Q&A – 10 July 2023

Land ownership in name of minor

I recently lost an uncle and have seen how his wife, children and other close relatives have been fighting for his properties to the extent that there is now a Court case. I do not want my children to face the same agony when I am gone and would prefer the landed properties registered in my name to be changed to the names of my children including those under the age of eighteen years. I would like to know the procedure for change of names in the certificate of titles from the name of a parent to children, especially those under the age eighteen years. How much does it cost to make the change in the land register and certificate of titles? After effecting the change will I still have the right to sell the land if I wish? If the child misbehaves or if he dies before me, will it be possible to have the land reregistered in my name? Do you think the approach I am thinking about is the best way of helping me avoid probate disputes after my death? Please guide.
LM, Dar es Salaam

If you want to change the names in the title deeds from yours to the names of your children, you need to make an application to the Commissioner for Lands. However, it is not a simple process of just getting the names changed. Changes of names in the land register and title deeds amounts to passing ownership of the landed properties from you to your children hence is considered a form of disposition of a right of occupancy. That being the case, you will have to comply with all the statutory procedures for transfer of the right of occupancy as stipulated under the Land Act [Cap.113 R.E 2019] and the Land Registration Act [Cap.334 R.E 2019]. The Land Act requires any transfer of a right of occupancy to comply with section 37, 38 and 39 which includes notification of the transfer and application for approval of the transfer of right of occupancy by the commissioner for lands. Although you are selling the plots to your children, the transfer of right of occupancy to your children may also attract payment of taxes and fees such as stamp duty, registration fee and capital gains tax.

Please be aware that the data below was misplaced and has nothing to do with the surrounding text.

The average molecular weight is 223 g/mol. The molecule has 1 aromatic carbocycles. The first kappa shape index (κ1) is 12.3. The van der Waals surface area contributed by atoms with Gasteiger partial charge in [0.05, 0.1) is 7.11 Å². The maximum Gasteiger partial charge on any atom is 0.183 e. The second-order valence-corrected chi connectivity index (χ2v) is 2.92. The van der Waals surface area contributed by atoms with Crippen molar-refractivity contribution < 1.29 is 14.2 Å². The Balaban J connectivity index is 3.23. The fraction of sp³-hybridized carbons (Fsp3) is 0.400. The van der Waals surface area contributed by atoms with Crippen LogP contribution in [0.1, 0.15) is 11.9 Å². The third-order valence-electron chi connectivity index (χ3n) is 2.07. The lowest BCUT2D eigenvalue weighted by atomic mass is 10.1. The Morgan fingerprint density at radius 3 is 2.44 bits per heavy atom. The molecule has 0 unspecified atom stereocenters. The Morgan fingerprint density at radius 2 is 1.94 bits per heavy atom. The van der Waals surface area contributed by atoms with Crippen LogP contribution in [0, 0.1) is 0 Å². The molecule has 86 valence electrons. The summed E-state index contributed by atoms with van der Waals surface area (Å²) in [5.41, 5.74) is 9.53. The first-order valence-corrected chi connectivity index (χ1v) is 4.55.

Upon completion of the process of changing the names, the title to the properties shall pass from you to your children. Regarding your children who are under the age of 18 years, the change of names will make them owners of the properties but your name will still be reflected in the land register and certificate of titles as a trustee/guardian of the minors until the minors attain the age of majority. Once the minors attain the age of majority they will gain full authority to deal with the properties you transferred to them in whatever manner they wish, be it selling, mortgaging or leasing the property. They will not need your sanction before deciding to dispose of the property you transferred to them even if you are still alive.

A property that has been transferred to a child becomes a child’s property and the parent remains a mere trustee with no power to deal with that property in a manner that is prejudicial to the interest of the child. Any disposition of a property belonging to a child should be in the best interests of the child for it to be lawful, otherwise the disposition may be denied by the land authorities. However, if a child dies before attaining the age majority, his guardian/trustee can apply for re registration of the land in his name.

Having said the above, you might still need to have a Will in place which explicitly prescribes how your properties shall be distributed after your death. A Will is the simplest way of avoiding inheritance disputes, although recently we have seen a number of awkward challenges to Wills being tested in Court.

Suing for death of infant

I lost a child in the course of delivery due to negligence of a doctor. I want to sue the hospital and the doctor but am getting advice that it is impossible for an adult to sue for death of an infant because only an executor or administrator of the deceased estate can file suit for death and since the infant left no property it cannot have an executor or administrator of the estate competent to file a suit. Guide me if this position is right.
JT, Lindi

The guidance is wrong. Section 3 of the Law Reform (Fatal Accidents and Miscellaneous Provisions) Act [Cap.310 R.E 2019] gives the right to file a suit for death of any person including death of an infant caused by a wrongful act or omission of a hospital. Section 4 of the Act gives guidance that a suit for claim of damages for death caused by a wrongful act or omission of another can be filed in the name of an executor or administrator of the deceased estate or a dependent of the deceased. Section 2 defines the term ‘dependent’ broadly to include a mother such as you suing for the death of an infant, grandmother, grandfather, stepfather, stepmother, son, daughter, grandson, granddaughter, stepson, stepdaughter, brother, sister, half-sister and half-brother.

You thus have the right to file a suit against the hospital and the doctor because you are covered under the definition of the term dependent. The term ‘dependent’ in section 2 of the Act does not have the ordinary meaning of being dependent on the deceased. It only connotes the relationship between the deceased and the plaintiff. Due to your relationship with the deceased you fit to be a dependent capable of suing the hospital and the doctor for the death of your infant caused by negligence of the doctor.